If you’re a gear hog – and, for some reason, more of us seem to be these days – you’re always looking for the most efficient, comfortable way to schlep your schtuff. While less is usually more EDC-wise, some of us know people who won’t leave the house without looking like they’re prepared for a month-long Himalayan trek. Gun, extra mag(s), flashlight, knife, smartphone, keys, lighter, shades, multitool, pen, paper, meds, tissues, ChapStick, comb, earphones, first-aid kit, yadda, yadda and still more yadda. And that’s just for a quick trip to the grocery store and the cleaners. If you’re planning a day out with the fam, add water, a juice box or two, energy bars, Purell, sun screen, junior’s Nintendo DS and EpiPen, Janie’s MLP Princess Cadence, the wife’s iPad . . . tired yet? Yeah, and you haven’t even left the house . . .
What’s a modern, well-prepared man about town to do? Well, the hardware store has a few solutions, but they can be a tad on the cumbersome side and make it hard to find what you want when you want it. The people at Optics Planet, though, have felt your pain and have commissioned a solution. They’ve come up with the kind of bag a self-respecting dad won’t be embarrassed to be seen in that won’t deplete your ammo budget too much.
Fortunately, the OPMOD P.A.C. Limited Edition Versipack is a lot more economical than that pseudo-military sounding name. OPMOD means “OpticsPlanet MODification.” P.A.C. is short for Personal Articles Carrier. You vets should feel right at home.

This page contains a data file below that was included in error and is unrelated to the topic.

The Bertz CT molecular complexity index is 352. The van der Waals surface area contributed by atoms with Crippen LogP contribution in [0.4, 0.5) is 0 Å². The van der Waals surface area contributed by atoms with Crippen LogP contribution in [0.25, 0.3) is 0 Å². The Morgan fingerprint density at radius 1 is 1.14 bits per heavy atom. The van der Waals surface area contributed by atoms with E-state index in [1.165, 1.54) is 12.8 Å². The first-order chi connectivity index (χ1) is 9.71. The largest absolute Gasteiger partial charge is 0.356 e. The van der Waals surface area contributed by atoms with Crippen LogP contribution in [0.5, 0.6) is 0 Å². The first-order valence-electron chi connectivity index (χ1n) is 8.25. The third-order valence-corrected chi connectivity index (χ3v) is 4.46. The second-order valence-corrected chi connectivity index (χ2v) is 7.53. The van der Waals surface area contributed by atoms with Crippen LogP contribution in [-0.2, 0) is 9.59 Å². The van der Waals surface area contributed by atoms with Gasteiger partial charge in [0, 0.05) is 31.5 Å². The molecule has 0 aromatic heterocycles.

The bag’s tactical, functional design will ensure that no one takes you for a wanna-be hipster. And anyone within earshot who calls it a man-purse is in line for a good ass-kicking. This thing has way too many paracord pulls and PALS loops for that. No, the Versipack is unmistakably tactical . . . a true turse.
You want pockets? You can’t handle all the pockets this baby sports. You got yer exterior pockets, yer interior pockets, yer mesh pockets, yer zippered pockets and pockets with Velcro tabs. Wanna hang it? No prob. there are two d-rings — one on the top in back and one on the side of the top zippered top pouch.
All zippers have paracord pulls because 1) they make it a lot faster and easier to yank ’em, and 2) what self-repecting turse wouldn’t have paracord pulls? And they’ve topped the whole thing off with a looped velcro rectangle because nothing’s truly as tactical as it can be without a morale patch.
This bag is your classic, over-the-shoulder slinger with a strap that has a sliding shoulder pad so it won’t dig in. You can also remove the strap completely, slip the two slideclips together and, voila! Instant carry handle.
And thanks to all those PALS loops, you can swap out some or all three of the add-on pouches that came with the Versipack for something else, if you’re so inclined. Above, I’ve strapped on a Blackhawk! water bottle pouch just because I can.
Hey, wait. This is a gun blog! Why are we reviewing a turse here? Tacticality alone isn’t enough to crack these pages, Bunky. Don’t worry, the Versipack is plenty gunny. It comes with three, count ’em three PALS-attached Veclro-close pouches. Optics Planet says they’re one rifle and two pistol mag pouches, but I beg to differ.
The larger one is a 3.25″ x 8.5″ expandable pouch that will definitely hold any handgun mag you’ll ever carry, up to and easily including a Glock 33-rounder, as pictured above. But rifle mags? Nyet. Not unless you’re going to stack a bunch of 10/22 rotaries in there.
The two strapped to the opposite side, however, are far too slim to really be considered magazine pouches at all. I could just cram a little P3AT mag in there, but anything bigger is a no-go. They’ll hold something like a Streamlight Stylus Pro (above) or a Sharpie quite nicely, though.